Blushing Bride, Inferno, & Chambers
The next month was to be the most formative of my exploring career, but not in the way I would have predicted. The ease of Blushing Bride gave me no indication of the strife and discontent that was to follow. We cruised through the canyon and played around in the Jilted Fork a bit before we met the rest of the group and moved on to our next objectives.
Inferno turned out to be a pivotal experience. When I jumped in and dashed into the front, it never crossed my mind that I was hogging the lead. I just got in canyon focus mode and forged ahead without a second thought. My partners didn't appreciate that I was not giving anyone else a chance to enjoy the point position. Fortunately, they were not shy in telling me of my transgressions, and that allowed me to continue to be a part of the team. That they were able to air their grievances and clear the tension is an indication of the quality and the maturity of my friends. Of course, the point position is the best place to be. It's the "cutting edge" of canyon exploration. The person in front gets the strongest feeling of the unknown and is confronted with new problems to solve at every bend. Everyone deserves a chance to take the lead and I should have known it. Inferno was a challenging slot and none of us was dissatisfied with the canyoneering that we encountered.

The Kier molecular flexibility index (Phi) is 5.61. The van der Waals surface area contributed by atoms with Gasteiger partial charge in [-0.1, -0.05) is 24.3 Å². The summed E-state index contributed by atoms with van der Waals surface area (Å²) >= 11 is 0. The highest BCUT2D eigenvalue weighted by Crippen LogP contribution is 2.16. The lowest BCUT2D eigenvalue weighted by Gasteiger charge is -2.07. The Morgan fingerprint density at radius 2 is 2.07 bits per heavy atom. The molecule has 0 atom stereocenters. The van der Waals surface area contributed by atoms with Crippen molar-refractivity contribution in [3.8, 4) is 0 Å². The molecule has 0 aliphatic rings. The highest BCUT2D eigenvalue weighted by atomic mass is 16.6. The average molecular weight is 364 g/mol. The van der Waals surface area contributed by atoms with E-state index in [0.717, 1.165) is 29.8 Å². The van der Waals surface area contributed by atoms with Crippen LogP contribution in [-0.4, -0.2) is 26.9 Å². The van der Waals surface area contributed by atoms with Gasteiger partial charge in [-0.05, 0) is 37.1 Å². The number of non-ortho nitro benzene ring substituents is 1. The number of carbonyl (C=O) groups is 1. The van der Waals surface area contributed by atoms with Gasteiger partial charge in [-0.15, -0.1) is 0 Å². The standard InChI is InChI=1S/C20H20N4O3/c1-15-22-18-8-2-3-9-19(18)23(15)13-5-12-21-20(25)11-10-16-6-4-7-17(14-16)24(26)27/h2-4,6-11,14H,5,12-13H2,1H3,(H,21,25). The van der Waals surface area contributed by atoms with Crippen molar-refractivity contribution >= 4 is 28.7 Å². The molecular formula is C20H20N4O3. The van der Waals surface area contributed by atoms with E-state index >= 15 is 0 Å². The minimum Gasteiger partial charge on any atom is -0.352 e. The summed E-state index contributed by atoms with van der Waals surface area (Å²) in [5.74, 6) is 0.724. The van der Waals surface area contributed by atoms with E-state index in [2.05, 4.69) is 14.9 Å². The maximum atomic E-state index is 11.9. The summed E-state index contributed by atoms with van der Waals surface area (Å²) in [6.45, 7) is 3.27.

We moved on to Chambers a couple of days later, thinking we were trying something new. When we found another group's gear in the canyon it didn't diminish the experience one bit. I don't for a moment believe that we are the first to trod these seldom traveled slots. The area has been occupied for thousands of years, and man has always checked out every nook and cranny of his environment. Why should the slot canyons be any different?
No doubt, the slots are difficult to access but we often find signs that ancient peoples have been there before us. Then there are the cowboys, miners, and other historical visitors to the canyon country. The cowboys are famous for delving into the remote places on the Colorado Plateau and miners always seem to have touched the most forbidding places in search of riches. More recently, river runners and other desert travelers have been poking into the slots for many decades. Finally, there are the modern canyoneers, who are a secretive bunch. Many of the canyons that feel new to us may have been descended by the several groups of highly qualified canyoneers who have been searching out such places for the last thirty years.
But it really doesn't matter if we are the first to be there. It is the first we know of anyone being there, and that is enough.